The 1911 census shows John Mattock (73) and his second wife Emma (64) living at 88 Windmill Road with his daughter Harriet Rose (34), who worked in a fruit and flower shop on her own account.


John Mattock’s children

The three sons of the first John Mattock all remained in Headington:

  • John Robert Mattock (1863–1937)
    John Robert Mattock remained in Mattock’s Row (Wilberforce Street) for a short while in the 1890s, but after his marriage to Elizabeth Drake (mistress of Headington National School girls’ section), he moved to Summerville House in Lime Walk, where he ran his own business as a florist, and their children Gladys, and John William were born there. In 1901 John Mattock junior came back to work for his father, building a new house for himself and his wife at 90 Windmill Road, and his daughter Phyllis was born there. After the death of his wife Elizabeth, John Robert Mattock married the widow Mrs Mary Ann Knowles, who was the daughter of the baker William Berry.
  • George Henry Mattock
    George moved with his wife Caroline to the west side of Windmill Road by 1900. Their daughter Evelyn Jessie was born there in 1901; their second daughter Edna Rose died aged 5 weeks in June 1902, and was buried at Holy Trinity Church, Headington Quarry. They later moved into Rose Cottage on the corner of Osler Road and London Road, and grew roses in Old Headington.
  • William Thomas Mattock
    William moved to Barton from his lodgings in Windmill Road when he married his wife Mary Jane and opened his own market garden there (Ash Grove and Chestnut Avenue now occupy the site). His daughters were born there: Lucie Iris (1897) and Violet Olive (1898). In 1910 William bought 1 St Andrew’s Lane. He was on the Headington parish council and his wife founded the Headington Women’s Institute.

John William Mattock (1898–1973), grandson of John Mattock and the only son of John Robert Mattock, followed in the family tradition, and the rose nursery continued to flourish in Windmill Road until the 1960s, when their nursery land was compulsorily purchased by the Council. When a new council estate was built in 1983 on the site of the former nursery, it was appropriately named Mattock Close. The one restrictive covenant on all the property in that close is that the owners are not allowed to sell roses on their land!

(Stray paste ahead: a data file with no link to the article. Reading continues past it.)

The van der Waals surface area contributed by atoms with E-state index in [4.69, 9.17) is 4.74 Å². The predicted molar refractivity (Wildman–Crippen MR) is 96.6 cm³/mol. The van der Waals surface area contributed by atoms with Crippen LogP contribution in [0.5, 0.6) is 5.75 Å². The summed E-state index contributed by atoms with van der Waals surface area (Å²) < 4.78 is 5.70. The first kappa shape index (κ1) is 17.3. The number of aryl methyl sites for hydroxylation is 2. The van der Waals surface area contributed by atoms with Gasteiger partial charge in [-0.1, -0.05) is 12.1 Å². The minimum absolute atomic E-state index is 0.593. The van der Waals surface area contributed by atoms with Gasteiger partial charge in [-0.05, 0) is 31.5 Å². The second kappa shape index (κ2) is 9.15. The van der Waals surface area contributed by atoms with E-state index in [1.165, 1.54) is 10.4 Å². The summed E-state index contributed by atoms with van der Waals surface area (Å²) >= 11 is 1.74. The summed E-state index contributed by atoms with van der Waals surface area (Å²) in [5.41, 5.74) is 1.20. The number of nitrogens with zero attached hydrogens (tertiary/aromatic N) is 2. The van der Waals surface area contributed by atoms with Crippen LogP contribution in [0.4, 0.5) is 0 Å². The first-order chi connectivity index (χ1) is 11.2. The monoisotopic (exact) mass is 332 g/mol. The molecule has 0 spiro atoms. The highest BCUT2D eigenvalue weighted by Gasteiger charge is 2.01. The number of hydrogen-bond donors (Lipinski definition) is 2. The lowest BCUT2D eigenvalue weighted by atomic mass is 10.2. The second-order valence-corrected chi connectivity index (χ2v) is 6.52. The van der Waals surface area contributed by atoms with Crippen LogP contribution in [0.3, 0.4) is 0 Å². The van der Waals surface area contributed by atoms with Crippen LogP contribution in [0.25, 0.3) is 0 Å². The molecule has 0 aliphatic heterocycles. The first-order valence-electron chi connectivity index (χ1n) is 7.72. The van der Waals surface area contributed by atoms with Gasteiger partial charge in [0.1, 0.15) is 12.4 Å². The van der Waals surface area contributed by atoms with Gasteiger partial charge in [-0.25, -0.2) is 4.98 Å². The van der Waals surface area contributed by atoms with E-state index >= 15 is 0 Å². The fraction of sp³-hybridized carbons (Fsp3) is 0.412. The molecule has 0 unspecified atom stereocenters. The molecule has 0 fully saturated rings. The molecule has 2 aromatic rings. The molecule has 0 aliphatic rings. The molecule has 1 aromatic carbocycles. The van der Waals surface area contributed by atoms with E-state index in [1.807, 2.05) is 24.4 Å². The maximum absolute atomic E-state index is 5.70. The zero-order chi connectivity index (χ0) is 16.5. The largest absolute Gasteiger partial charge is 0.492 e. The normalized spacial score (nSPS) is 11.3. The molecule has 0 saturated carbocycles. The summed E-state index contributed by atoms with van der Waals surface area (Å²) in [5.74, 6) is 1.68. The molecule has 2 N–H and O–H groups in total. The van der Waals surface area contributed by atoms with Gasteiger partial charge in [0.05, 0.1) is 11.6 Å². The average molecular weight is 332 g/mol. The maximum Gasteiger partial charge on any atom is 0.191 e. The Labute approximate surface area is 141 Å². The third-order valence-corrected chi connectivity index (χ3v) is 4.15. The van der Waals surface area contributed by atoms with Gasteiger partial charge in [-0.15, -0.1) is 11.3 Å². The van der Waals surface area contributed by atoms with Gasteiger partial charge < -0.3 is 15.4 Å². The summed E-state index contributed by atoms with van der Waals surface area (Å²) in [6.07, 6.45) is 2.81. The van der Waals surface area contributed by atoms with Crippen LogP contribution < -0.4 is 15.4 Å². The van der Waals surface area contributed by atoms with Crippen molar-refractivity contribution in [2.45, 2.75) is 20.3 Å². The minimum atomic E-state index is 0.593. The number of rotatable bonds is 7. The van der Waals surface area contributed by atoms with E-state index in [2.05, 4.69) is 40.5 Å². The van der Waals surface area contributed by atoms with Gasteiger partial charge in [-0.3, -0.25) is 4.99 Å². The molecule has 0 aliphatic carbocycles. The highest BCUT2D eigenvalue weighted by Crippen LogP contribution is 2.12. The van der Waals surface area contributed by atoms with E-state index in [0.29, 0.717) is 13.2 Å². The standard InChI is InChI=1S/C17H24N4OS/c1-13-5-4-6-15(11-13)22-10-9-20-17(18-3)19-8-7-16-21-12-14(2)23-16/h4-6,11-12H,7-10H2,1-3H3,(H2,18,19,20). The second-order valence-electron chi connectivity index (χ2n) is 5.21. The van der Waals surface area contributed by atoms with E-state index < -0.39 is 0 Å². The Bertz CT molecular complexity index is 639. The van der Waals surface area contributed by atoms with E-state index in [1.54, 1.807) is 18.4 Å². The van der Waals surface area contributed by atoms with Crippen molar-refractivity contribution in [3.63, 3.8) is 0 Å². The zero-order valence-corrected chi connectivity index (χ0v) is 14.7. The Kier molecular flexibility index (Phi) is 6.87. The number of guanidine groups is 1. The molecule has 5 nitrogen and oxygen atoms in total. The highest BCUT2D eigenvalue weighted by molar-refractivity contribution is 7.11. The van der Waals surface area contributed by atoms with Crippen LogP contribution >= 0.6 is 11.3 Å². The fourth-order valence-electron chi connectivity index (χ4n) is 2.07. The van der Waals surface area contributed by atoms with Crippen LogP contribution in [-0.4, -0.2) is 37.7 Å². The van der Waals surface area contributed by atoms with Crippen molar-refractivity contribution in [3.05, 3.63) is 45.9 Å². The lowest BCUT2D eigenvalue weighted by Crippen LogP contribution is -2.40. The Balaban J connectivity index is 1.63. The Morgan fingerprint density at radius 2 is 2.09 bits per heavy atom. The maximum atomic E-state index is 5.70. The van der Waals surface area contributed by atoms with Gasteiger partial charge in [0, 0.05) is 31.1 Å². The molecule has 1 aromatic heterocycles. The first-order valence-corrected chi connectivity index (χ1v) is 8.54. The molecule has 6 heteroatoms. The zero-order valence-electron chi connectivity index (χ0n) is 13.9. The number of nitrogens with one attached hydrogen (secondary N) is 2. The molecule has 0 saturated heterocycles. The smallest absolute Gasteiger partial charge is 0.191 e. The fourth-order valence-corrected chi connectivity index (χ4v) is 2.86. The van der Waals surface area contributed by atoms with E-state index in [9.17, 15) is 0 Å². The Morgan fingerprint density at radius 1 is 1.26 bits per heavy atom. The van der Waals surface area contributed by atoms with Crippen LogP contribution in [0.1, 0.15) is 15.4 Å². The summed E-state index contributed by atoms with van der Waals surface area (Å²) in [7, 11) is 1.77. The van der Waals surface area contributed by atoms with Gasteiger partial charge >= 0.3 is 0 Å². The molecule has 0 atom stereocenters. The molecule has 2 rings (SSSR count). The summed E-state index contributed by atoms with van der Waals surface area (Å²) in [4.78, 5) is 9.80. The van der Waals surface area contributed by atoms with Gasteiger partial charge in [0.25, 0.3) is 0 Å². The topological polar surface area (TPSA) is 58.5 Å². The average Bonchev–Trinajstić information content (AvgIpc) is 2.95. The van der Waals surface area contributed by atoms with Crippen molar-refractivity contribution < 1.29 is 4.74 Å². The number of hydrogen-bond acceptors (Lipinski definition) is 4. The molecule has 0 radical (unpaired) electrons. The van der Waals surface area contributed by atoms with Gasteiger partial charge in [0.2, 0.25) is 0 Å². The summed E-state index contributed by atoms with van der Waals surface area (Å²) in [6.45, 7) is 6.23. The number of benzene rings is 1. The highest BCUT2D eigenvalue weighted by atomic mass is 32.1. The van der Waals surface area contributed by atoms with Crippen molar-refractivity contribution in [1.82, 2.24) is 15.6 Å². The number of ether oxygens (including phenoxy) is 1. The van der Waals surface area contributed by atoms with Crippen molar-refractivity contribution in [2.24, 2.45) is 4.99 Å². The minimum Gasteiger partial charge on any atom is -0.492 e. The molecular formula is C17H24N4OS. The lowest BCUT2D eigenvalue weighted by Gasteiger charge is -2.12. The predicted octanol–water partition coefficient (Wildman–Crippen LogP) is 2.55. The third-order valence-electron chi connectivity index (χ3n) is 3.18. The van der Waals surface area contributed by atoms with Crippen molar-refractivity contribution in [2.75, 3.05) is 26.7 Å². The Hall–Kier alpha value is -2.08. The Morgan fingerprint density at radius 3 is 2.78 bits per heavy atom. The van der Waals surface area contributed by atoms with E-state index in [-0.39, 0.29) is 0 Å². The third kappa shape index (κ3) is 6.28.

Mattock bill-head


Robert Mattock Roses

During the late 1950s (in anticipation of the compulsory purchase of the Headington land) John William Mattock bought the nursery at Lodge Hill (at the old lodge of Radley College, on the A34 between Oxford and Abingdon) and installed his son, Robert Hunter Mattock there to develop the family’s research and development programme, which included rose breeding.

In the 1960s John W. Mattock bought more land, this time at Nuneham Courtenay, which was developed to accommodate the family company’s head office and garden centre, but in the mid-1980s his two other sons, John S. Mattock and Mark W. Mattock, sold the site together with the retail side of the company to Notcutts Garden Centre, who no longer grow roses in Oxfordshire but sell roses grown elsewhere under the trade name “Mattock’s Roses”.

The family rose-growing tradition that started in Headington is now carried on by the business called Robert Mattock Roses at Lodge Hill. Robert Hunter Mattock died in 2002, and the business is now run by Robert Ermest Mattock, the first John Mattock’s great-great-grandson. About 90% of all the roses at the Chelsea Flower Show are still produced today at Lodge Hill.

Robert Mattock Roses website

© Stephanie Jenkins